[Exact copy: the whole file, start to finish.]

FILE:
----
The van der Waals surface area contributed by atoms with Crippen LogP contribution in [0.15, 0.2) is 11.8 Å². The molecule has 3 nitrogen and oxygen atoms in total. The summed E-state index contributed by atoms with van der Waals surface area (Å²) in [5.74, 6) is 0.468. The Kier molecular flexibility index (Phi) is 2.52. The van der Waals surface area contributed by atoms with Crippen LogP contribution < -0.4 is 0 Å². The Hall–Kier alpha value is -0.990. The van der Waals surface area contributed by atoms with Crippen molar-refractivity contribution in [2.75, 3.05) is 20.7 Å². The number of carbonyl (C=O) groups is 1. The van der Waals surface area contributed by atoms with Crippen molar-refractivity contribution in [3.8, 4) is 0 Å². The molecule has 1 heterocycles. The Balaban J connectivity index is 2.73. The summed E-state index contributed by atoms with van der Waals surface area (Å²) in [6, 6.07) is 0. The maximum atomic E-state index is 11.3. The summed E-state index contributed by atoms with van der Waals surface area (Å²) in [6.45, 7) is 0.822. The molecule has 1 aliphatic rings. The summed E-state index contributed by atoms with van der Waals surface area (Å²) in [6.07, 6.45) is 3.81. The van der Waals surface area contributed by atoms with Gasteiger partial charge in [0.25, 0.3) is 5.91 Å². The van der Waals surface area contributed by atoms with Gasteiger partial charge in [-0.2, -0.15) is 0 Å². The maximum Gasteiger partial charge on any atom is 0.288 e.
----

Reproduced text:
The van der Waals surface area contributed by atoms with Crippen LogP contribution in [0.15, 0.2) is 11.8 Å². The molecule has 3 nitrogen and oxygen atoms in total. The summed E-state index contributed by atoms with van der Waals surface area (Å²) in [5.74, 6) is 0.468. The Kier molecular flexibility index (Phi) is 2.52. The van der Waals surface area contributed by atoms with Crippen LogP contribution < -0.4 is 0 Å². The Hall–Kier alpha value is -0.990. The van der Waals surface area contributed by atoms with Crippen molar-refractivity contribution in [2.75, 3.05) is 20.7 Å². The number of carbonyl (C=O) groups is 1. The van der Waals surface area contributed by atoms with Crippen molar-refractivity contribution in [3.8, 4) is 0 Å². The molecule has 1 heterocycles. The Balaban J connectivity index is 2.73. The summed E-state index contributed by atoms with van der Waals surface area (Å²) in [6, 6.07) is 0. The maximum atomic E-state index is 11.3. The summed E-state index contributed by atoms with van der Waals surface area (Å²) in [6.45, 7) is 0.822. The molecule has 1 aliphatic rings. The summed E-state index contributed by atoms with van der Waals surface area (Å²) in [6.07, 6.45) is 3.81. The van der Waals surface area contributed by atoms with Gasteiger partial charge in [0.25, 0.3) is 5.91 Å². The van der Waals surface area contributed by atoms with Gasteiger partial charge in [-0.2, -0.15) is 0 Å². The maximum Gasteiger partial charge on any atom is 0.288 e.